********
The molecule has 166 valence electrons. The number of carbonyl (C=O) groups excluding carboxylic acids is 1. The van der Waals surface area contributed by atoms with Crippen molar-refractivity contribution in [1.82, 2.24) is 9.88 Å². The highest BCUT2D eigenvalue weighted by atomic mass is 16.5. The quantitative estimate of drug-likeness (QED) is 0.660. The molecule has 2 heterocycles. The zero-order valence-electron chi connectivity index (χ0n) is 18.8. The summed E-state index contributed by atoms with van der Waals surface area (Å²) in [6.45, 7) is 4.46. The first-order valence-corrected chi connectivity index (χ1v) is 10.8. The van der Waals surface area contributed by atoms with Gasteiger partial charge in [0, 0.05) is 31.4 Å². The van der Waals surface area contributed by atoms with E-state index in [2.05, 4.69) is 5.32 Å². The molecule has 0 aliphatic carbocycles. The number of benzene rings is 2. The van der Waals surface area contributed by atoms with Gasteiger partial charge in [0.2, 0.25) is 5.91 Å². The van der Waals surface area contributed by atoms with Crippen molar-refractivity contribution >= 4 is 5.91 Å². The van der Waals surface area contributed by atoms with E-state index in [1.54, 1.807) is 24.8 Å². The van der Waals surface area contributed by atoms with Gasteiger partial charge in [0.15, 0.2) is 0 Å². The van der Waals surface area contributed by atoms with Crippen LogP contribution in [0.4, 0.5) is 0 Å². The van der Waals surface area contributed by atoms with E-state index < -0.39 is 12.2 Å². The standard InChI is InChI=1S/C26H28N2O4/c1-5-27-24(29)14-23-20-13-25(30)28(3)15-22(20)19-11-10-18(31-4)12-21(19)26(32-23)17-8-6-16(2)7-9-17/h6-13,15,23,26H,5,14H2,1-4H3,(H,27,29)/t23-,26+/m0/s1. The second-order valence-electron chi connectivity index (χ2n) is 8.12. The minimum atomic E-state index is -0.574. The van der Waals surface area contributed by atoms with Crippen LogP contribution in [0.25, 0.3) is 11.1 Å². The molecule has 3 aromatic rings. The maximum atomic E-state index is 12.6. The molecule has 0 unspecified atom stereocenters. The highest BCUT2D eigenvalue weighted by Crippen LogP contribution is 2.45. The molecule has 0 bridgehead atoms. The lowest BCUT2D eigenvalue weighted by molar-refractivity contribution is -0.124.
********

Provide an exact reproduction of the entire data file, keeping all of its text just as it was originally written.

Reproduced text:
The molecule has 166 valence electrons. The number of carbonyl (C=O) groups excluding carboxylic acids is 1. The van der Waals surface area contributed by atoms with Crippen molar-refractivity contribution in [1.82, 2.24) is 9.88 Å². The highest BCUT2D eigenvalue weighted by atomic mass is 16.5. The quantitative estimate of drug-likeness (QED) is 0.660. The molecule has 2 heterocycles. The zero-order valence-electron chi connectivity index (χ0n) is 18.8. The summed E-state index contributed by atoms with van der Waals surface area (Å²) in [6.45, 7) is 4.46. The first-order valence-corrected chi connectivity index (χ1v) is 10.8. The van der Waals surface area contributed by atoms with Gasteiger partial charge in [0, 0.05) is 31.4 Å². The van der Waals surface area contributed by atoms with E-state index in [2.05, 4.69) is 5.32 Å². The molecule has 0 aliphatic carbocycles. The number of benzene rings is 2. The van der Waals surface area contributed by atoms with Gasteiger partial charge in [0.2, 0.25) is 5.91 Å². The van der Waals surface area contributed by atoms with Crippen molar-refractivity contribution >= 4 is 5.91 Å². The van der Waals surface area contributed by atoms with E-state index in [1.54, 1.807) is 24.8 Å². The van der Waals surface area contributed by atoms with Gasteiger partial charge in [0.15, 0.2) is 0 Å². The van der Waals surface area contributed by atoms with Crippen LogP contribution in [0.4, 0.5) is 0 Å². The van der Waals surface area contributed by atoms with E-state index < -0.39 is 12.2 Å². The standard InChI is InChI=1S/C26H28N2O4/c1-5-27-24(29)14-23-20-13-25(30)28(3)15-22(20)19-11-10-18(31-4)12-21(19)26(32-23)17-8-6-16(2)7-9-17/h6-13,15,23,26H,5,14H2,1-4H3,(H,27,29)/t23-,26+/m0/s1. The second-order valence-electron chi connectivity index (χ2n) is 8.12. The minimum atomic E-state index is -0.574. The van der Waals surface area contributed by atoms with Crippen LogP contribution in [0.25, 0.3) is 11.1 Å². The molecule has 3 aromatic rings. The maximum atomic E-state index is 12.6. The molecule has 0 unspecified atom stereocenters. The highest BCUT2D eigenvalue weighted by Crippen LogP contribution is 2.45. The molecule has 0 bridgehead atoms. The lowest BCUT2D eigenvalue weighted by molar-refractivity contribution is -0.124.